Certified Speaking Professional
Quality Talk Inc.
Having reviewed the submissions, I found just three that were, in my opinion, a cut above the rest. I would also like to make one important observation: the descriptions of many of these "exceptional-service" scenarios seemed to me to be nothing more than the normal level of service one has a right to expect from any vendor. Let me give you an example.
When I worked in industry, before starting my own company, the HR department introduced a "spot award" program where individual managers were allowed to give $50 AmEx "gift checks" to members of their teams who demonstrated outstanding performance. Once a month, senior managers and directors got together to review the distribution of these awards and ensure that they were being given out equitably. That is, they made sure that one manager's definition of "exceptional" was consistent with the next manager's definition.
One after another, the first-line managers got up and presented on a case-by-case basis the different behaviors and accomplishments they felt warranted this special recognition. After a while I began to notice a pattern, and I asked the person presenting, "Isn't what you're describing as exceptional performance really this person's main job?" It was, and I added: "Then that person already gets a special spot award every two weeks. It's called a paycheck." In other words, these people were being recognized and rewarded for doing nothing more than what they were paid to do in the first place.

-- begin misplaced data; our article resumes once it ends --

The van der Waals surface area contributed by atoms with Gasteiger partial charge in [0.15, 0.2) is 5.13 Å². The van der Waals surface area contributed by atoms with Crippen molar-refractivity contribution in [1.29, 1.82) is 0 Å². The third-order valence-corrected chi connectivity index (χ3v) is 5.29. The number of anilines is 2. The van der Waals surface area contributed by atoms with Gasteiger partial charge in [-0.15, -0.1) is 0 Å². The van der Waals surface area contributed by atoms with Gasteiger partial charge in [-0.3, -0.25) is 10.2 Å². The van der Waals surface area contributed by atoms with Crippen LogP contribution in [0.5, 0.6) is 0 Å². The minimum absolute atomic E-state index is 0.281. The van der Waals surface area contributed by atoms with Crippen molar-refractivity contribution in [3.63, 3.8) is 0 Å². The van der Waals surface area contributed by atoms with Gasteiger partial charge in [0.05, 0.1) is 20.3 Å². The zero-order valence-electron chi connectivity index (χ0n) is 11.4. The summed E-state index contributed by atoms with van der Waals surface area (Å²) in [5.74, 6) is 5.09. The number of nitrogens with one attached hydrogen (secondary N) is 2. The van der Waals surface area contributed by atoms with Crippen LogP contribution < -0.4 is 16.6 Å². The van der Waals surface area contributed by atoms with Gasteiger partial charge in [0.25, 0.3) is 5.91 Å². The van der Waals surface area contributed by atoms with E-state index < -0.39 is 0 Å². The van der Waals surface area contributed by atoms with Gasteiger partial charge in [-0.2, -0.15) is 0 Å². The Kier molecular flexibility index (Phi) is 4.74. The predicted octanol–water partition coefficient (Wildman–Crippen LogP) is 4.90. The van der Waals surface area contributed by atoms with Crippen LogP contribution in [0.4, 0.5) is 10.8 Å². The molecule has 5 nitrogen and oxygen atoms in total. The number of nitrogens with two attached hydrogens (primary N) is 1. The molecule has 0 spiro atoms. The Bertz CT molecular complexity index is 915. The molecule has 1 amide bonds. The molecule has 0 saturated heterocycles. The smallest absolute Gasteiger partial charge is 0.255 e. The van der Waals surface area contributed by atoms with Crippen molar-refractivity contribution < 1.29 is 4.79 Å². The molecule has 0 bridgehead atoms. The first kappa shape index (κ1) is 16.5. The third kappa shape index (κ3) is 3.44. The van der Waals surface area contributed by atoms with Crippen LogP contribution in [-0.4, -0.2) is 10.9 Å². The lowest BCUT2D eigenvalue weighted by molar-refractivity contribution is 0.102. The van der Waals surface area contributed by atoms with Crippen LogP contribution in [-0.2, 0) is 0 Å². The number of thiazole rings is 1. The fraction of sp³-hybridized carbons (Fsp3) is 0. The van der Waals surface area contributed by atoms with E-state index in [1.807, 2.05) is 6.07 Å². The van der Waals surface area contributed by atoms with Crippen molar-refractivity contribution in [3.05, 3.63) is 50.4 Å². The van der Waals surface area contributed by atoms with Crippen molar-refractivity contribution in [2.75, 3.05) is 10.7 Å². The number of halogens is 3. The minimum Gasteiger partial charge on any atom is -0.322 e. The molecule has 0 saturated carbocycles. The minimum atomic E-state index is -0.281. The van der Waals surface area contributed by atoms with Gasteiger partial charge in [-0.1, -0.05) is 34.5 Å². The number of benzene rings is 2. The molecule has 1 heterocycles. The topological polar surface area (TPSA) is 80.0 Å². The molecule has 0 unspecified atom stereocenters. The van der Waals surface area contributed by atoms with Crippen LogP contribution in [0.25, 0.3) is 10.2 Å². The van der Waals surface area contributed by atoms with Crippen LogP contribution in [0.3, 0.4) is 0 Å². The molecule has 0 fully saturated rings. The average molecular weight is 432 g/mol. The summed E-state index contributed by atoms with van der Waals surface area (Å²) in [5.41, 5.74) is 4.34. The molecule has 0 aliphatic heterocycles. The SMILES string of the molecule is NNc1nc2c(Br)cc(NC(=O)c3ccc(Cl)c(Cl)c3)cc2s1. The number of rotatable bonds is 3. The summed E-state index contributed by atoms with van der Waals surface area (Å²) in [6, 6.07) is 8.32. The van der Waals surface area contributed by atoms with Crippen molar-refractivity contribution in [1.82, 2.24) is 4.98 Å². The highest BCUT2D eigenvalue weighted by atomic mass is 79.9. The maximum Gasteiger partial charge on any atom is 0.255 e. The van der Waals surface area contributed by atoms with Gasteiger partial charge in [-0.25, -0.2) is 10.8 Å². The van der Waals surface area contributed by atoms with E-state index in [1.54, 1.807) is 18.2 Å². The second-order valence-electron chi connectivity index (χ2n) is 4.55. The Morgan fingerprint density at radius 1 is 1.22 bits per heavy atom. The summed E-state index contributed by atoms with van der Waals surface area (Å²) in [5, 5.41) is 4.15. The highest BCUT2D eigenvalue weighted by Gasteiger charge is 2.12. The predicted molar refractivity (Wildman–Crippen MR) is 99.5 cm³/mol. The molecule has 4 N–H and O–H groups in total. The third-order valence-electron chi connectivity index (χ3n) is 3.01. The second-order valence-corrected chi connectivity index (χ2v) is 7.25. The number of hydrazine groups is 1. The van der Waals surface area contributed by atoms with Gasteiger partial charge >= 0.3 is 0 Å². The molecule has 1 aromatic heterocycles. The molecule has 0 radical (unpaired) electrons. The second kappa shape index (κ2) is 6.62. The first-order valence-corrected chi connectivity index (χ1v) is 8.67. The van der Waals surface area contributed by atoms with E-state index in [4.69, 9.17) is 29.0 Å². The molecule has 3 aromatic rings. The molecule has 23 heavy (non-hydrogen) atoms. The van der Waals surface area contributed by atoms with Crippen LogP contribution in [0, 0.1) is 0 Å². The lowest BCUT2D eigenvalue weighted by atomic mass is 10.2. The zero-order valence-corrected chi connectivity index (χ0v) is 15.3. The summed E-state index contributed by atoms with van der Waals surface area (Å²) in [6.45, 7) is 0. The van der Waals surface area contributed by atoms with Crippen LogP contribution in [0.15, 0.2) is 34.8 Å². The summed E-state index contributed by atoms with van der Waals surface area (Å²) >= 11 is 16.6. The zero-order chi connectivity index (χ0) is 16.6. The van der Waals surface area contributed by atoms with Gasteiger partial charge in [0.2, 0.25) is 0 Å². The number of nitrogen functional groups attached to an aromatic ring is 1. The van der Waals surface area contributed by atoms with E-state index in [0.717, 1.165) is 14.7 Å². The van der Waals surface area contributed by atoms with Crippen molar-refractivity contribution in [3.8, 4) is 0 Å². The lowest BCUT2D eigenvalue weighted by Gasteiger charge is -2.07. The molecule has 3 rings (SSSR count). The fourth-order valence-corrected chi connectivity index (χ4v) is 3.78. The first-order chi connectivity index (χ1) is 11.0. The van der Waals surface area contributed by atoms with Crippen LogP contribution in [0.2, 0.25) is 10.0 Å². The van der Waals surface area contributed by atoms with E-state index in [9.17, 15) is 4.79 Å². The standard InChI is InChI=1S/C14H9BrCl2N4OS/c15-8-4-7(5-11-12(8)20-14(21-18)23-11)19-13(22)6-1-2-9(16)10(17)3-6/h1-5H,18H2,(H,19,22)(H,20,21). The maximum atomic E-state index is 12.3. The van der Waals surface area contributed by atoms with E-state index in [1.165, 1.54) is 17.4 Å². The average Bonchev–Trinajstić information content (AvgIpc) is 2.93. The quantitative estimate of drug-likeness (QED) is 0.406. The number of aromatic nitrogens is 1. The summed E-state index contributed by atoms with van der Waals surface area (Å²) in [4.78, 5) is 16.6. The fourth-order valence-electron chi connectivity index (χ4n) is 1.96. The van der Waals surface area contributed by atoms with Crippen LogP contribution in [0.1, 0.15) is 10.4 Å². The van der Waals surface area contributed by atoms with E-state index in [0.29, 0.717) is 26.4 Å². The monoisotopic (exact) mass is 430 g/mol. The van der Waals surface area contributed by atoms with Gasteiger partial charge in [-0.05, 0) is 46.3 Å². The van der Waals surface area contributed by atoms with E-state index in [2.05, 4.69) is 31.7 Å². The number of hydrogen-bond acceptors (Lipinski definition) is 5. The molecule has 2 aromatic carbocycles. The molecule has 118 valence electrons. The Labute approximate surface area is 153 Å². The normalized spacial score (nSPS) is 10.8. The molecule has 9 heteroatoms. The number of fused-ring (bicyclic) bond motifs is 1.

When you go to the amusement park, on some of the more extreme rides, there is usually a wooden cutout of a character holding out a ruler with a recorded voice that says, "You must be as tall as this to ride..." In other words, there is a minimum height to ride this ride. I believe this concept is largely ignored in business today. If you are going to be in business any business, there is a similar "minimum height" in the form of a basic level of service that can be reasonably expected. I could fill a book with stories of poor service compounded by an even more abysmal handling and resolution of these problems by the company's senior management.
Bringing all of this back to the submissions I reviewed, many if not most of these didn't seem at all like examples of "above and beyond" customer service, but rather the behavior a customer should reliably expect from a vendor.
The fact that many readers feel this level of performance constitutes something special speaks volumes on how we have been conditioned as a society to accept mediocre service. (By the way, this is the main reason we launched the Drive-You-Nuts.comWeb site to give people the tools, strategies, and resources they need to get the service they deserve.)